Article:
Friday, March 27, 2015

The United States’ First Gold Rush

The squeaking of the old windlass above the well slowly awakened me from my sleep. As I sat up in the bed, I remembered that greasing the windlass was one of the chores Papa had given me to do the day before and I had carelessly forgotten. Boy, was Papa going to be mad! I hurriedly dressed and ran downstairs to help bring in the water that was being drawn from the well. I greeted Mama with a good morning kiss, grabbed hold of the pail of water she was carrying, and followed her across the yard to the kitchen. I was a small boy, the age of twelve years, and by the time I reached the kitchen, which was about twenty feet behind the house, I had already splashed much of the water out of the pail onto the ground and myself. “Gosh it was cold!”

When I reached the kitchen door I remembered to put a few dippers full of clean water in the wash pan by the door so we could wash our hands before breakfast. After placing the pail of water on a small table in the corner of the kitchen, Mama told me to go to the house and wake my younger brother and sister. Within the next hour the whole family was seated at the table for breakfast. As Papa was saying grace, I remembered it was Sunday and I had a full day to play and do as I wished. Sunday at our home always meant a day of rest, for Papa did not believe in working on the Lord’s day. As we were eating, Papa reminded me that I had not greased the windlass as I was told to do the day before. He said it must be done in the morning or I would certainly be punished. I promised I would not forget this time.

After breakfast Papa went to the barn to hitch up the horses to the wagon so we could all make the half-hour trip to church for Sunday services. I begged Mama to let me stay home from church because I had something I wished to do. It took a lot of pleading, and she finally agreed to let me stay home, but only if my brother and sister stayed and I would agree to watch after them. What I had planned was an exciting day of bow and arrow fishing in the creek down behind the house. This was one of my favorite pastimes, and with all the chores around the farm, Sunday’s were the only free time I had.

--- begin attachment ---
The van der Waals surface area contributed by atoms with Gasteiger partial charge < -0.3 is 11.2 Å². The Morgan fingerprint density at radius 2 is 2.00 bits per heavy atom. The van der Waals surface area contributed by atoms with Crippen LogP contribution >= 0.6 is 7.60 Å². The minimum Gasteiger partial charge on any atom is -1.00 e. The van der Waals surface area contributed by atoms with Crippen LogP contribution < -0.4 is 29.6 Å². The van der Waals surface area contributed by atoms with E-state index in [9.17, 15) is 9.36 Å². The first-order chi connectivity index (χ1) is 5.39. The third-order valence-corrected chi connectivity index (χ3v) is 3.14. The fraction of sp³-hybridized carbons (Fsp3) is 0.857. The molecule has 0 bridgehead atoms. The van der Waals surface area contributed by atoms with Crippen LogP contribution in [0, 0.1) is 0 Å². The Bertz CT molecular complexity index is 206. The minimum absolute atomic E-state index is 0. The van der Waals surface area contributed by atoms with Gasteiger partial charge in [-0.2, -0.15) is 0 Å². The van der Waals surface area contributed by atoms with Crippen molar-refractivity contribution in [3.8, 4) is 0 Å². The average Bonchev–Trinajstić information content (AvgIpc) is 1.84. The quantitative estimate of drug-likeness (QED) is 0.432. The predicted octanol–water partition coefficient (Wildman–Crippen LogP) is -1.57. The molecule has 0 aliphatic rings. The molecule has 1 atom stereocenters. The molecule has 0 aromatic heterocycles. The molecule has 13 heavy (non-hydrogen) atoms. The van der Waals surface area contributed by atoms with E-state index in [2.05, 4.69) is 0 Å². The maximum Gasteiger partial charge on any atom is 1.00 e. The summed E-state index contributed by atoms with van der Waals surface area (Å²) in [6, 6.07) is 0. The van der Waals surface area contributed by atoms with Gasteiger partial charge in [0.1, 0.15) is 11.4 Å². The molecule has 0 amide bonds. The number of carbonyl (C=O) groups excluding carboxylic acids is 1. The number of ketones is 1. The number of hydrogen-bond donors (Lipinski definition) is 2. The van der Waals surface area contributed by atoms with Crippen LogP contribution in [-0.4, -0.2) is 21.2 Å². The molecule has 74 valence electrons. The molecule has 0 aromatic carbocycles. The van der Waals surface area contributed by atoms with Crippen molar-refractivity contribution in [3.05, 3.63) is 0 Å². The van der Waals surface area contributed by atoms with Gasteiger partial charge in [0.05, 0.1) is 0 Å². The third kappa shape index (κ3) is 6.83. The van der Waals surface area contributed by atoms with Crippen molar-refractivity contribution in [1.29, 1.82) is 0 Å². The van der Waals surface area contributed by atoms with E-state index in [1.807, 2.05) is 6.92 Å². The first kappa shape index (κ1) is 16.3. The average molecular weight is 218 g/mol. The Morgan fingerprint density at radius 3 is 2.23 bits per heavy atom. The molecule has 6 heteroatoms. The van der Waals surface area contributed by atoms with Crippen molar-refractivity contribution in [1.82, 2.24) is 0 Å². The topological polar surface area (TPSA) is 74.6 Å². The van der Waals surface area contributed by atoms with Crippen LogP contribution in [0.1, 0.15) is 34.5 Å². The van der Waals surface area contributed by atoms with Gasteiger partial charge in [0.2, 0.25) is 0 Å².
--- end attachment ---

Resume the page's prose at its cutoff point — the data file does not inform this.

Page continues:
After Mama and Papa left for church, I gathered up my bow and arrow, my brother and sister, and off to the creek we ran. Little Meadow Creek, as it was called, was not a very big creek. The deepest part of it was only about two feet deep, with most of it only six to eight inches deep. We quietly slipped along the creek bank searching for fish to shoot with my bow and arrow. With my little brother, it was almost impossible to sneak up on a fish that was lying still in the shallow water of the creek. Twice he slipped from the edge of the creek bank into the water, making enough noise to scare the fish a mile away.

After hours of shooting at fish that always seemed to be moving and that I always missed, we finally came upon a big ole catfish lying real still on the bottom of the creek bed. This was one I was sure I would not miss. As I pulled back the arrow on my bow and took careful aim, my sister began hollering, “Shoot Conrad, Shoot!.” As she was shouting for me to shoot, she poked me in the back causing me to shoot before I was ready. As I watched, the arrow entered the water and slid across the back of the big ole catfish; he swam quickly away unharmed. I was so mad I felt like pushing her into the creek, but knew if I did she would tell Papa and he would give me the licking of my life.

I waded into the creek to get my arrow and as I reached down to get it I saw a large yellow rock laying to the side of where my arrow struck. I handed the arrow to my sister, reached back into the water, and grabbed hold of the strange looking rock. I was surprised that it was so heavy to be so small. It was about the size of one of my shoes, but it seemed to weigh as much as the pail of water I had carried earlier that morning.

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